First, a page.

Researchers uncover secret of gold ring found lying on coffin of last member of Rožmberk clan

The 'gimmel ring'

The final resting place of the Rožmberk clan, one of the richest and mightiest noble families in the land, was veiled in mystery for over 400 years. When researchers lowered a probe into the Rožmberk crypt in the Cistercian Monastery in Vyšší Brod they mapped the remains of the entire clan. What remained a mystery was the gold ring lying on the coffin of Petr Vok –the last male member of the house.

A view of the pewter chest in the Rožmberk tomb | Photo: Josef Vandělík,  Naše historie

The might and influence of the Rožmberk clan, known also by the German name of Rosenberg, did not wane for 300 years. Their power, second only to the king’s, was such that, according to popular legend, the members of the clan were not buried lying in coffins but sitting on golden chairs around a table. It was also said that anyone who dares to disturb the noble family vault would be cursed and would die within a year.

The last member of the house, Petr Vok, died in 1611 and was buried alongside his wife in the Cistercian monastery in Vyssi Brod. For years the tomb was believed to be theirs alone, but a probe lowered into the grave showed that it was much larger and deeper than originally thought, and was without doubt the final resting place of the entire clan.

Photo: Josef Vandělík,  Naše historie

The crypt beneath the monastery remains sealed and untouched to this day but cutting-edge technology, including a geological radar, has enabled researchers to produce a full layout of the grounds and its forgotten interiors, providing a 3-D computer model, even of Petr Vok himself.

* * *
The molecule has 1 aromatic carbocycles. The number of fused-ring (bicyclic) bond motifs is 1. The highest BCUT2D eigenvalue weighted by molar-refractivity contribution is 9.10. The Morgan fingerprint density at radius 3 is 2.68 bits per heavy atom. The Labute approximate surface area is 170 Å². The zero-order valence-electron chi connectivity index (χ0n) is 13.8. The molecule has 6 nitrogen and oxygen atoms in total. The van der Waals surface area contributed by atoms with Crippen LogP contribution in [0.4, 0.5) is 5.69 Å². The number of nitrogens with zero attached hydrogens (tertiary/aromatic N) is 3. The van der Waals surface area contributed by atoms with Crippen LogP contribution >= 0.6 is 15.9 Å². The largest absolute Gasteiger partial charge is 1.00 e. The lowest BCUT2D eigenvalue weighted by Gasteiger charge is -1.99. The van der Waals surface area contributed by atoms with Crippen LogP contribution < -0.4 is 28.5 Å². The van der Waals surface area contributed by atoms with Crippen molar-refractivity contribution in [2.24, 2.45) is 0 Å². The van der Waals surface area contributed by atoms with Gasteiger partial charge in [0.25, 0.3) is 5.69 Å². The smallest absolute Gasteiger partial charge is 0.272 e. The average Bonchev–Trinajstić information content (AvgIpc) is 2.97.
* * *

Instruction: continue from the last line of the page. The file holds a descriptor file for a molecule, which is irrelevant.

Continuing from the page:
What modern technology failed to resolve was the presence of a gold ring, lying on Petr Vok’s coffin. There was speculation as to whether it could have belonged to his wife Kateřina of Ludenice, who died ten years before him, or whether it was placed on the coffin by someone else later.

Now researchers say they have the answer together with a 3-D computer model of the ring, which is set with green stones –and at first glance looks unfinished.

Vyšší Brod monastery  | Photo: Jiří Šindelář,  Martin Frouz,  Naše historie

According to geophysicist, Jiří Šindelář there is a good reason for this.

“The crown of the ring is not symmetrical and shows us only half the symbol-the other half is in a second ring –a twin ring, also known as a gimmel ring which was popular in the 16th century. It is only when the twin rings come together that you see the complete symbol.”

The ring, found lying on Petr Vok’s coffin, fell there from the hand of his wife Kateřina, when the side of her coffin, placed slightly above his, decomposed. By some strange coincidence, the twin ring fell almost exactly on the place where Petr Vok’s hand, with the second twin ring, lies.

The research team has documented its work in a book called “The Rožmberk Tomb – Story of the Search” and experts are working on a perfect replica of the gimmel rings created from authentic materials. They will be on display at the Vyšší Brod monastery in May of next year.

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